Douglas High School and the Fight Against Dystopia

If you walk into my daughter’s room, you will see that she has amassed quite a collection of books. They are not for decoration. They are for reading.

And re-reading. Just look at the spines if you need evidence.

Among the bookshelves are her Harry Potter books, tattered from consistent use for over ten years, and multiple series like Divergent and the Maze Runner. In fact, on Friday she went to the theater to see the last Maze Runner movie just released. Today we went to the book store for her to purchase the next book in that series.

I believe that most young adults who read what may be called dystopian literature find worlds that they would work very hard not to be actualized.

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My daughter is not one to dwell on what the future might pessimistically hold. She is one who knows what she does not want the future to be like.

She reads the news. She keeps up with current events. She volunteers. She speaks her mind.

She is aware.

While we have certainly had conversations about the massacre at Douglas High School this month around our dinner table and around the house, she probably has had as many chances to talk about it in venues her mother and I are nor present at. And that’s a good thing. I want her talking about issues like that and feel comfortable forming her own opinions and seeking the viewpoints of others.

She is not that far from being 18 years of age. She will then be able to vote. She will be able to buy cigarettes. She will have been old enough to legally drop out of high school. She will be old enough to enlist. In some states, she could legally buy an AR-15.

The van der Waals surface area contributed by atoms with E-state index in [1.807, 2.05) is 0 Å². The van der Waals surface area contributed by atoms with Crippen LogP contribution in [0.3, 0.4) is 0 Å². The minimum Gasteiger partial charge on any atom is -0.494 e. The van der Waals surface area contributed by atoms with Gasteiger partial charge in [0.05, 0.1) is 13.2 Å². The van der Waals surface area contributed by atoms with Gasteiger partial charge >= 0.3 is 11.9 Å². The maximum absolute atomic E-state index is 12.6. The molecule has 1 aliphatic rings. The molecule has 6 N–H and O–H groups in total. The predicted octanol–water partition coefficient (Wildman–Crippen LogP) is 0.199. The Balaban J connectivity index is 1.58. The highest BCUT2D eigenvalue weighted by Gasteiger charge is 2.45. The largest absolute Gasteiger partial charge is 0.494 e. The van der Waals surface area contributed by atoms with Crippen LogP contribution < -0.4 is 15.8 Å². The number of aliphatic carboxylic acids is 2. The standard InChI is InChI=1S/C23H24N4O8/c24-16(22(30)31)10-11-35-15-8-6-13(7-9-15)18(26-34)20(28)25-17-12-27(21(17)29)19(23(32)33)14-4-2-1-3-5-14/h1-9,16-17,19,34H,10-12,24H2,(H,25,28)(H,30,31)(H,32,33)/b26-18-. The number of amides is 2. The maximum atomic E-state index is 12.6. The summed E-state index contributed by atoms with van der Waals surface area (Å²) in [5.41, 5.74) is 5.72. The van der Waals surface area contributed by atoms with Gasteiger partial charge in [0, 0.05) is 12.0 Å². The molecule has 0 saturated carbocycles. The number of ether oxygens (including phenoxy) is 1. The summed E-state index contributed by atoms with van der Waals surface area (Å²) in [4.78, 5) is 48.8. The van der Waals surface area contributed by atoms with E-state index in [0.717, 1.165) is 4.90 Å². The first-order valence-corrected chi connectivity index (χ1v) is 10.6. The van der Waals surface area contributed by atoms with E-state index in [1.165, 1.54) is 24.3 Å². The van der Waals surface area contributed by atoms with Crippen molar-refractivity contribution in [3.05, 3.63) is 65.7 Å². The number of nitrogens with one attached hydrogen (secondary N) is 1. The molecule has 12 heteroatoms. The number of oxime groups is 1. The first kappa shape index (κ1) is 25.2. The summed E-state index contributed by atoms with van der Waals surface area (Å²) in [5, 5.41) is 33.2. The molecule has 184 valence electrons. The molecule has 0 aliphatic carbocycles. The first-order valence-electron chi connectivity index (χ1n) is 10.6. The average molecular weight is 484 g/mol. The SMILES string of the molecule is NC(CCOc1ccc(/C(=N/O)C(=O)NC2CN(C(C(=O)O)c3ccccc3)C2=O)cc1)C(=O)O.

Many young ladies will have become mothers at 18 years of age.

But she already has a voice and has a vision of what she would like her world to be like. And she is witnessing young adults her age start to use their voice to affect change in their country and in their world in a very direct manner.

When I walk in the halls of the school where I teach, I come into contact with young adults who as experts of their own lives have experienced events and challenges that would simply baffle the middle-aged man writing this post.

Yes, our schools need more guidance counselors. more social workers, more security, more psychologists, and more resources. We need a lot of things to help make sure that what happened in Parkland, FL is not repeated.

Our schools also need to remember that students have voices. We need to give those voices authentic audiences.

When you are a teacher who views the profession as a calling and an avocation, then you know you have a love for what you do and the connections that you have with people day by day help build the humanity of the world you actualize.

I wonder if the teachers at Douglas High School have any idea how much in awe teachers like me are of their resilience and their dedication. Even more so, I am in absolute astonishment of what kind of school culture they are helping to establish when the very students who have survived this horrific ordeal have the voice, support, and the drive to instantly take action and make sure that something like this does not happen again.

It’s as if these young people have read those same books on the shelves of my daughter’s book cases, lived through an ordeal that would break me in so many ways, and fought to avert a future that would allow this to happen again.

It’s as if they have been given opportunities to speak for themselves in classes, been allowed to question things, and given chances to develop and show leadership.

Great schools are not defined by walls and physical boundaries. They may be identified by a mascot or certain colors, but what defines a school is the community and culture that pulses there.

A school is defined by its people.

And they are growing and strengthening that community by reaching out over state lines, age differences, and political affiliations.

What is happening in this country right now is not directly from a book, but it sure will be written about in years to come.